"We've got a government in a box, ready to roll in," Gen. Stanley A. McChrystal, the top American commander in Afghanistan, told The New York Times last week about the largest military offensive since an American-led coalition invaded the country in 2001. Six thousand U.S. Marines, plus British and Afghan forces, descended on a Taliban stronghold in Marja, in the southern Helmand Province, a mission described as a "test" of America's new counter-insurgency strategy designed to win over civilians and establish order, all while chasing away or killing Taliban fighters.
Government in a box? What a foolish thing to say, what hubris. Ironically, it's probably more truth than the general wanted to reveal about American manipulation of the Afghan "government." But what should we expect when we put a military commander—underscore the word commander—in charge of a nation-building folly. Apparently, the general thinks you can bring in a government as easily as he requisitions more meals-ready-to-eat for his troops.
Of course, we'll get a result as tasty as those MREs. The outcome will be what any intelligent observer with a sense of history will understand–a client government in name only, in a failed non-state, rife with corruption. If that sounds familiar, you probably know what we tried unsuccessfully with an earlier American client regime, in "South" Vietnam in the early 1960s. And it's what another general touted by the Military Industrial Complex, David Petraeus, did with his rent-a-bad-guy "counterinsurgency strategy" in Iraq, heralded by neocon loonies as the "victory" for their elective war.
The Times story that quoted McChrystal's nonsense appeared under the headline, "Afghan Offensive Is New War Model." "Marja is intended to serve as a prototype for a new type of military operation," the Times correspondent wrote, "based on the counterinsurgency thinking propounded by General McChrystal in the prelude to President Obama's decision in December to increase the number of American troops here to nearly 100,000. More than at any time since 2001, American and NATO soldiers will focus less on killing Taliban insurgents than on sparing Afghan civilians and building an Afghan state."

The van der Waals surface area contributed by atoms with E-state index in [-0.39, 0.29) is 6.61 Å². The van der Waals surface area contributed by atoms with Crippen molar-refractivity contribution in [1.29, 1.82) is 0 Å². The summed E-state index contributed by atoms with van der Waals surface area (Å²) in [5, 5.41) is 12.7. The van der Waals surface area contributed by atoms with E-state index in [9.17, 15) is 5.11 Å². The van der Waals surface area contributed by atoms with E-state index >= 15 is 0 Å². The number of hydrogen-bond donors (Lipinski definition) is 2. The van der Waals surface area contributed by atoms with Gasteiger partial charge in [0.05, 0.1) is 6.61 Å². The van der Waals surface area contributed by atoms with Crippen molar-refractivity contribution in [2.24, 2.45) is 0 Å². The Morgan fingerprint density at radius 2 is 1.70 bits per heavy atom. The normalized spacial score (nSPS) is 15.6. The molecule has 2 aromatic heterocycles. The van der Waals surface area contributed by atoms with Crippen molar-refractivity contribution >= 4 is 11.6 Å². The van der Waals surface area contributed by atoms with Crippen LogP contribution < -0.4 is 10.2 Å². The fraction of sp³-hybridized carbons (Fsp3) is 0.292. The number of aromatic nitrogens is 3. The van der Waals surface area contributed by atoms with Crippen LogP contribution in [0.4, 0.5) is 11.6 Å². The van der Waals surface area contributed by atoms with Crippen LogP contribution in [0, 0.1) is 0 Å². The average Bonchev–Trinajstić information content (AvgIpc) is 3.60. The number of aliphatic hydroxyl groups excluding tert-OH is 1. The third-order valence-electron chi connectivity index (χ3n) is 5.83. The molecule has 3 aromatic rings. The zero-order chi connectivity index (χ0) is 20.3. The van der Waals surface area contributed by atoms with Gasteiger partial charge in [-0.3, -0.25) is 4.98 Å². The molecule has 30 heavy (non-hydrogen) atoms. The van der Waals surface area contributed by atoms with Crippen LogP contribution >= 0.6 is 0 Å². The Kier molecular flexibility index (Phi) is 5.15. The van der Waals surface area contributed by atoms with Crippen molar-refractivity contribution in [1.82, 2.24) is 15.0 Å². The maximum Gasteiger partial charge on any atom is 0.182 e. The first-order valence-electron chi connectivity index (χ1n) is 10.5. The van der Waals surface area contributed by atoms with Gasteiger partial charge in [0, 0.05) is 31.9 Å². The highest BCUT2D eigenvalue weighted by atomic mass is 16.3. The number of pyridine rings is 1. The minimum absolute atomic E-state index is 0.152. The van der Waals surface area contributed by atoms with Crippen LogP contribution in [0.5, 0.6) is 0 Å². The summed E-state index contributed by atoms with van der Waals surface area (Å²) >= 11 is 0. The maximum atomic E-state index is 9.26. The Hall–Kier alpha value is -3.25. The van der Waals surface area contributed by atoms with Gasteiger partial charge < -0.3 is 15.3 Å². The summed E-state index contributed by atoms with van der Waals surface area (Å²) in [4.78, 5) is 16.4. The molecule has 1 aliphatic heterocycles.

Well, that's an improvement over President Lyndon Johnson's napalming distant villages in Vietnam in order to save them. But military nation-building is still a fool's errand, particularly when there is no indigenous infrastructure to build a nation, let alone build a liberal democracy.
Dr. Nadir Atash, an Afghan native who has mostly lived in the United States since he came here as a student in the 1960s, recently made that point to me as we both sat in the guest waiting room of RT-TV. I was there to assess the first-year failures of President Barack Obama, and he followed me to discuss how McChrystal's Afghan adventure was doomed to fail.
"This (the assault on Marja) is not a break through," said Atash, who recently authored a memoir, Turbulence: The Tumultuous Journey of One Man's Quest for Change in Afghanistan. After a career in teaching and building a successful business, Atash went back to Afghanistan after the U.S. removed the Taliban from Kabul in 2001, hoping to help restore a nation assaulted by the Soviets in the 1980s and terrified by the Taliban in the 1990s.
Military efforts won't produce anything lasting, Atash told RT TV. We first "need to focus on [instilling] rule of law, [ending] corruption and creating jobs."
He had some real-life experience battling corruption in the Karzai government when he returned to Afghanistan in 2001. He was asked to head the state-owned airlines, but finally gave up and returned to the U.S. in 2006 after failing to make headway for years.
For those who advocate following Petraeus' Iraq model of trying to purchase peace, Atash had this to say in his interview: "We cannot buy peace. Maybe time. But it is sure to backfire. The insurgents are fighting for ideology, not money." The rent-a-Taliban theory, he noted, "was cooked up by the Afghan government" and its American and NATO "allies", who, he said, "only see dollar signs."
The Obama-McChrystal military "solution" for Afghanistan, which fell on Presidents Day weekend, should remind the historically-informed of America's own efforts to build a nation-state in the New World. Our founders created an indigenous movement for liberal democracy. They were nobody's clients.
If Barack Obama hopes to join George Washington and Abraham Lincoln in the pantheon of wise American leaders, our very brainy president needs to stop outsmarting himself. He needs to study—and understand—the lessons of our failed attempts to impose liberal democracy where no indigenous liberal or democratic movements existed. Gen. McChrystal is no Gen. Washington. And thus far, Barack Obama doesn't resemble the founder of his political party, Thomas Jefferson.
Terry Michael is executive director of the Washington Center for Politics & Journalism. His "thoughts from a libertarian Democrat" are collected at his website www.terrymichael.net.